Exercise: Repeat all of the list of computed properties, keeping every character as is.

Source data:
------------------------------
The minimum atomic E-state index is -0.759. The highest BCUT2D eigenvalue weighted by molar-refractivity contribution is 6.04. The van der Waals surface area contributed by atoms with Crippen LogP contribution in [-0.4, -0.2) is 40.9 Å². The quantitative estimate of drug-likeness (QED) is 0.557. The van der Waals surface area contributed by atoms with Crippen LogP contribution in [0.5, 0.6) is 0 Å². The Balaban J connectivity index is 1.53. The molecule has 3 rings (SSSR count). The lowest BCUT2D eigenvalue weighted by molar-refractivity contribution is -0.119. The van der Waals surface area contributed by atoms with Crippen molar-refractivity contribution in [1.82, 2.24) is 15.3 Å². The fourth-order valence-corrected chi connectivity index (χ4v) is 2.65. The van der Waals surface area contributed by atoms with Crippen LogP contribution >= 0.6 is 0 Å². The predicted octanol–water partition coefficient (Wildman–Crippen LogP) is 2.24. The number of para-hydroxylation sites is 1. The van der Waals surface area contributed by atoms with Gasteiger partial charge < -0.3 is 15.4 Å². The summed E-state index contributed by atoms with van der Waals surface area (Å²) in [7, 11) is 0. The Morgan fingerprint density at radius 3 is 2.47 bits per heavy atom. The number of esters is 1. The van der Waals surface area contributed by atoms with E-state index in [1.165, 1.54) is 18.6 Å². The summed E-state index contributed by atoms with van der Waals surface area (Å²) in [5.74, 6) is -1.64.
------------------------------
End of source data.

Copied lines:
The minimum atomic E-state index is -0.759. The highest BCUT2D eigenvalue weighted by molar-refractivity contribution is 6.04. The van der Waals surface area contributed by atoms with Crippen LogP contribution in [-0.4, -0.2) is 40.9 Å². The quantitative estimate of drug-likeness (QED) is 0.557. The van der Waals surface area contributed by atoms with Crippen LogP contribution in [0.5, 0.6) is 0 Å². The Balaban J connectivity index is 1.53. The molecule has 3 rings (SSSR count). The lowest BCUT2D eigenvalue weighted by molar-refractivity contribution is -0.119. The van der Waals surface area contributed by atoms with Crippen molar-refractivity contribution in [1.82, 2.24) is 15.3 Å². The fourth-order valence-corrected chi connectivity index (χ4v) is 2.65. The van der Waals surface area contributed by atoms with Crippen LogP contribution >= 0.6 is 0 Å². The predicted octanol–water partition coefficient (Wildman–Crippen LogP) is 2.24. The number of para-hydroxylation sites is 1. The van der Waals surface area contributed by atoms with Gasteiger partial charge < -0.3 is 15.4 Å². The summed E-state index contributed by atoms with van der Waals surface area (Å²) in [7, 11) is 0. The Morgan fingerprint density at radius 3 is 2.47 bits per heavy atom. The number of esters is 1. The van der Waals surface area contributed by atoms with E-state index in [1.165, 1.54) is 18.6 Å². The summed E-state index contributed by atoms with van der Waals surface area (Å²) in [5.74, 6) is -1.64.